Credit Scores: Fact vs Fiction

The tumultuous shakeup of the economy just under a decade ago left a wake of bankruptcies and foreclosures. This has left millions with poor credit that are finding it difficult to obtain affordable rates on loans even today. While the economy is certainly improving, and lending requirements have slowly been loosening up the past few years, you still need to get your credit score and credit report on the right track if you want to take part in the rebound.

If want to understand reasonable expectations I will summarize some of the items you can expect and what not to assume. A common fallacy is that lenders only care about your credit score. While this is certainly an important indicator of obtaining a good rate, and overall loan qualification, it is far from the only factor. Even with blemished credit a lender will care about your recent history, length of employment, and what your overall income is in comparison to the amount you want to borrow.

A second fallacy I have often heard is that a poor credit score will forever blemish my record and inability to get a loan. This is precisely why you are looking into credit repair. A credit score is nothing more than your credit at a point in time. Again, even if you have poor credit for the time being they can certainly take into consideration your history prior to that. If you paid your bills consistently for years, but then perhaps had a medical emergency and mounting bills, that might be something they look at more favorably in your case.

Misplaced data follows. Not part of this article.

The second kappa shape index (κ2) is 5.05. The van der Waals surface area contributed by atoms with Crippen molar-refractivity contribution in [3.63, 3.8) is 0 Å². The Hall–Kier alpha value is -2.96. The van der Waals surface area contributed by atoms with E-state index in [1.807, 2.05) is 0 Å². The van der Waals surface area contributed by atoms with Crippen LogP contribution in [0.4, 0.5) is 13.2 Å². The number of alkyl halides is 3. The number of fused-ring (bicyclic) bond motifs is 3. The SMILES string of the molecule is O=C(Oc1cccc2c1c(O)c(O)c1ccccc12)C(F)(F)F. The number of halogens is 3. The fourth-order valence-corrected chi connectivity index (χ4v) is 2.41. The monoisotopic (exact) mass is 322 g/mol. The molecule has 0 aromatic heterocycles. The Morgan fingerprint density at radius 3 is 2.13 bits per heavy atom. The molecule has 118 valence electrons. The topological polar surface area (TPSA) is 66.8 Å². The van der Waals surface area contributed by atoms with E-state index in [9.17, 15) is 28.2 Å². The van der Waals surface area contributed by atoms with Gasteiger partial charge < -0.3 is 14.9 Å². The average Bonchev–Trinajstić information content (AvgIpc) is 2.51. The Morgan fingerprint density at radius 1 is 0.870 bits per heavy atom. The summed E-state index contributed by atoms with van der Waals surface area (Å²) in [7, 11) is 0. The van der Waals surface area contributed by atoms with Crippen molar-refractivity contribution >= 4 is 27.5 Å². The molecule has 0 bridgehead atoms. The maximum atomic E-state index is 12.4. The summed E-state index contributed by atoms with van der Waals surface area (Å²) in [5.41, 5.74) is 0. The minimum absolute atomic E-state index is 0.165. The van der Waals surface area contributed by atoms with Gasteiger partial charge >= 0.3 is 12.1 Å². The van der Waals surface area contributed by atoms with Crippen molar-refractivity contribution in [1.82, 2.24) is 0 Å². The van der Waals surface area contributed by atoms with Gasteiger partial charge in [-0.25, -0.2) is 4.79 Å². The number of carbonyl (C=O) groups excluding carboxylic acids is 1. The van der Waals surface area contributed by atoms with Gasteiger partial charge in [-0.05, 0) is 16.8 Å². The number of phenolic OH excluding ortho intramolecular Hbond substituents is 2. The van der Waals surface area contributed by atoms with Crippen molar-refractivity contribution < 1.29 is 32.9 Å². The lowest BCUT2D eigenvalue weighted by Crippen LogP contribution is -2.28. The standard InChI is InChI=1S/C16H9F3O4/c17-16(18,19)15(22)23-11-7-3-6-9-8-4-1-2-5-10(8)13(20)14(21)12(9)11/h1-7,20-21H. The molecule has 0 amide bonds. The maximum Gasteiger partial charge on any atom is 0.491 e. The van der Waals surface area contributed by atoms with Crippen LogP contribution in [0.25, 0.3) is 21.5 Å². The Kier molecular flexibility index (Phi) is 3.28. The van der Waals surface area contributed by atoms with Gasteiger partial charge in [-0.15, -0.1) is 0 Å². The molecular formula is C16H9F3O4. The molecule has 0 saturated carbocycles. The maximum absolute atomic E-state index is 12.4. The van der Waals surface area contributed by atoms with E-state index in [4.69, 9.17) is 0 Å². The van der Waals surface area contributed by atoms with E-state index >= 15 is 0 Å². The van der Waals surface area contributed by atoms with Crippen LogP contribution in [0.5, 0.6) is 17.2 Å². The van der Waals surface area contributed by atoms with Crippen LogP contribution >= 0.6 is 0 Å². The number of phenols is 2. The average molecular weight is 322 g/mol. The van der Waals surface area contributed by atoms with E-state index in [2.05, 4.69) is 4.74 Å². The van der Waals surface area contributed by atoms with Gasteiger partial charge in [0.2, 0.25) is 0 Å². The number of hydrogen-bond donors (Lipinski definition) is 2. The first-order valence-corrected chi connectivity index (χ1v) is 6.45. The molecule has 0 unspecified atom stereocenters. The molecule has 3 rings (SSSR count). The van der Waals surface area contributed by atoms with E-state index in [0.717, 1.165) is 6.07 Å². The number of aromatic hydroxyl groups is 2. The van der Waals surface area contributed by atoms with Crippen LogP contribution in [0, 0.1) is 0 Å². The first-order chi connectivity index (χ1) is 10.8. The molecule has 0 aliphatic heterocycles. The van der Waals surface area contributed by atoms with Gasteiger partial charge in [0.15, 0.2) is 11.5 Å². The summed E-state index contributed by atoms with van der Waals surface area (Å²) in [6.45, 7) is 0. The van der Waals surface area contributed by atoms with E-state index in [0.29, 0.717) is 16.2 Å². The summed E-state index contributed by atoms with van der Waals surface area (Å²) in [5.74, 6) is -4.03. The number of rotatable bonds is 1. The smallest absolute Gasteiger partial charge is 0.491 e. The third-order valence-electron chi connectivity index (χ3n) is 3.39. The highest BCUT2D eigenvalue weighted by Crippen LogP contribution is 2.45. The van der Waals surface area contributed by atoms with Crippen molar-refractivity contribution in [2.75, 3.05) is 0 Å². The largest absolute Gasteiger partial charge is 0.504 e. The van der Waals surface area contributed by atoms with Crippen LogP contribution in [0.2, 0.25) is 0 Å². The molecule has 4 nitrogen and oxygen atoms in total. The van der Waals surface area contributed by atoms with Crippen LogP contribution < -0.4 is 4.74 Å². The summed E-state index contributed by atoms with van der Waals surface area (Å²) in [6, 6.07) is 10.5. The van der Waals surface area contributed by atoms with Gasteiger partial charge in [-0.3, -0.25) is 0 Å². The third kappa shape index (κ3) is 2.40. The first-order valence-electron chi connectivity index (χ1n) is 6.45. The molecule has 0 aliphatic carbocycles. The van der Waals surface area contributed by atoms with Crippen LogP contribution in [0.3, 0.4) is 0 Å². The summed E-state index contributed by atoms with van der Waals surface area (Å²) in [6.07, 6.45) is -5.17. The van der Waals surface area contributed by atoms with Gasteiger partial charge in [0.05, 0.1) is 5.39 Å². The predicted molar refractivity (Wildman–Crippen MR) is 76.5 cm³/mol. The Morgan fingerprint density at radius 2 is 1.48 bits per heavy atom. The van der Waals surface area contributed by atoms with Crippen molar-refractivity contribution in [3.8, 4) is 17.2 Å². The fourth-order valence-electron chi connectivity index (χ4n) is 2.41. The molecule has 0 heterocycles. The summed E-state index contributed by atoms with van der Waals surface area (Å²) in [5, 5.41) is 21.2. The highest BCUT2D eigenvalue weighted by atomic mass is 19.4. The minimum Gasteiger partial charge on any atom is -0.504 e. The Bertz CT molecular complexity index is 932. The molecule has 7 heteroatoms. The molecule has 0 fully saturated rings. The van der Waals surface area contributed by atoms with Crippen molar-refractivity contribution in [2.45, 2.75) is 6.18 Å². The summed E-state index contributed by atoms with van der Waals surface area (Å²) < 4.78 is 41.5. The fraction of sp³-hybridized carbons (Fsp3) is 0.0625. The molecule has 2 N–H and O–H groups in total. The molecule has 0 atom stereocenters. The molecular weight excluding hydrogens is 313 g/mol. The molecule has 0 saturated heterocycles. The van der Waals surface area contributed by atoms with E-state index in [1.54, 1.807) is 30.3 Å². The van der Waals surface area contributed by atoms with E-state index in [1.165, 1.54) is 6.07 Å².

Some people are afraid to shop around for better loans because it requires inquiry into your credit score. Too often they will take the first rate given to them in order to avoid too many hits on their reports. While it is true that too many random inquiries into your credit can have an impact on your score, that impact is often minimal. You might see your score drop a few points after several credit pulls, but nothing that would outweigh the benefits of tapping into cheaper lending.

Another fallacy that is surprising in this day and age is that many people believe credit scores are biased and unfair to certain minority groups. This couldn’t be further from the truth. A credit score is purely a numbers game. Only credit-related information can be used to determine ones score, and not their gender, race, or even marital status.



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